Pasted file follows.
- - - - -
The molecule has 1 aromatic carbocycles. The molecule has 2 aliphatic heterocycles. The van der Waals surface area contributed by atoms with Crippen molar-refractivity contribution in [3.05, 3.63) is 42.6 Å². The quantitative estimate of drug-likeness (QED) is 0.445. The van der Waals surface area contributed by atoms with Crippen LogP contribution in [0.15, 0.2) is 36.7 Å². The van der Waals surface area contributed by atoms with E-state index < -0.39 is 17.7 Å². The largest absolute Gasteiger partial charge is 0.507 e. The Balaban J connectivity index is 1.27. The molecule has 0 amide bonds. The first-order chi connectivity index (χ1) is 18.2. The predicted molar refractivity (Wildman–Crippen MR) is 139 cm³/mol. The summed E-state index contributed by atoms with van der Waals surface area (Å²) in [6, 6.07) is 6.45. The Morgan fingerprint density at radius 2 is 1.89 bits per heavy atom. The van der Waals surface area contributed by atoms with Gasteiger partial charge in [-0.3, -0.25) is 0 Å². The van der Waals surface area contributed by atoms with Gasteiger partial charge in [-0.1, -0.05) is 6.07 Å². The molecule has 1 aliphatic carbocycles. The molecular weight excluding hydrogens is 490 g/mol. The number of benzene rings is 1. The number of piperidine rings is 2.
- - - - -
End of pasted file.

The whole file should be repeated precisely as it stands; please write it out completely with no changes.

The molecule has 1 aromatic carbocycles. The molecule has 2 aliphatic heterocycles. The van der Waals surface area contributed by atoms with Crippen molar-refractivity contribution in [3.05, 3.63) is 42.6 Å². The quantitative estimate of drug-likeness (QED) is 0.445. The van der Waals surface area contributed by atoms with Crippen LogP contribution in [0.15, 0.2) is 36.7 Å². The van der Waals surface area contributed by atoms with E-state index < -0.39 is 17.7 Å². The largest absolute Gasteiger partial charge is 0.507 e. The Balaban J connectivity index is 1.27. The molecule has 0 amide bonds. The first-order chi connectivity index (χ1) is 18.2. The predicted molar refractivity (Wildman–Crippen MR) is 139 cm³/mol. The summed E-state index contributed by atoms with van der Waals surface area (Å²) in [6, 6.07) is 6.45. The Morgan fingerprint density at radius 2 is 1.89 bits per heavy atom. The van der Waals surface area contributed by atoms with Gasteiger partial charge in [-0.3, -0.25) is 0 Å². The van der Waals surface area contributed by atoms with Gasteiger partial charge in [-0.1, -0.05) is 6.07 Å². The molecule has 1 aliphatic carbocycles. The molecular weight excluding hydrogens is 490 g/mol. The number of benzene rings is 1. The number of piperidine rings is 2.